best to be ethically right or legally safe. Corporations make the best impressions on juries
when they can combine these two issues. Based on heightened juror expectations and
skepticism, however, jurors are more likely to “buy” the defense position if ethics and the
law coincide with good business practices. Jurors are suspicious of altruistic actions by
corporations if ethics are inconsistent with good business. After all, corporations are in
business to be profitable.

        5. Take Responsibility. Without necessarily admitting fault on critical issues,
corporate defendants can win points with juries by simply and sincerely owning up to a
small measure of responsibility. This is in opposition to the “deny everything” defense,
which can fail miserably based on jurors’ refusal these days to believe that any party in
the case is completely above reproach. The dividend of this can be greater credibility and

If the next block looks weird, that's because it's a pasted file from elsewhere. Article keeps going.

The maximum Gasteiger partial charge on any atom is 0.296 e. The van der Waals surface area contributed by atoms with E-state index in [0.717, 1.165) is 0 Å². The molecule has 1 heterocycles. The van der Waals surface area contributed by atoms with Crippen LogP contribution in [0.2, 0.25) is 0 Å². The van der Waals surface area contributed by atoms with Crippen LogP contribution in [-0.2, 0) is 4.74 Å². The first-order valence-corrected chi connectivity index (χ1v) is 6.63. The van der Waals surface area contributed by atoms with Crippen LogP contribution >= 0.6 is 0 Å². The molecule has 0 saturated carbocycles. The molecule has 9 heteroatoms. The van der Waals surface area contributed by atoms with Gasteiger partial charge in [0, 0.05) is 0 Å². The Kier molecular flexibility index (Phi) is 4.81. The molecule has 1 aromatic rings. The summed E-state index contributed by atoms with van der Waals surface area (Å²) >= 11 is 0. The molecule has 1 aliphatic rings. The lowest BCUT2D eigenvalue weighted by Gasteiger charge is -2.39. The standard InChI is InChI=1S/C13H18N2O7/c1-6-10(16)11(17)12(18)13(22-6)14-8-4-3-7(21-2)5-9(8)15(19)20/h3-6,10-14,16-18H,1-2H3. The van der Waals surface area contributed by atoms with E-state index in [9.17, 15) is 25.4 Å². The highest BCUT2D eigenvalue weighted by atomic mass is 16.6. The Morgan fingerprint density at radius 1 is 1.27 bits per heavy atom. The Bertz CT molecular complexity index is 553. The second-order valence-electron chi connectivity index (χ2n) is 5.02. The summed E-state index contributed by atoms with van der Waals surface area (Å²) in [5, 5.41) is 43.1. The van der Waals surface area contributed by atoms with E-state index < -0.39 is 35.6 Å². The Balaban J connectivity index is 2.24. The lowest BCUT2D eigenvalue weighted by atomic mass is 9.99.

trust, and lower damages for corporate defendants.

        6. Distribute Responsibility. A “silver lining” to the skeptical attitude toward
corporations is that jurors may expect plaintiffs to be more careful when dealing with
corporations, and to take steps to protect themselves. If plaintiffs could have anticipated
unfair dealings, and failed to avoid harm, they have lost some juror sympathy. Jurors
become desensitized to corporate bad acts with each new Enron or Tyco disgrace, and can
expect plaintiffs to have anticipated the negligent behavior. As long as defendants have
answered the critical question, “What did we do well?” the stage is set for jurors to take a
realistic look at the plaintiffs’ responsibilities as well.
      In summary, corporate strategy today needs to involve embracing a persuasive
burden, planning for a more skeptical jury panel, comparing the defendant positively to
government and/or industry standards, taking and distributing responsibility, and
emphasizing all along that the corporation did the right thing for the right ethical, legal
and business reasons.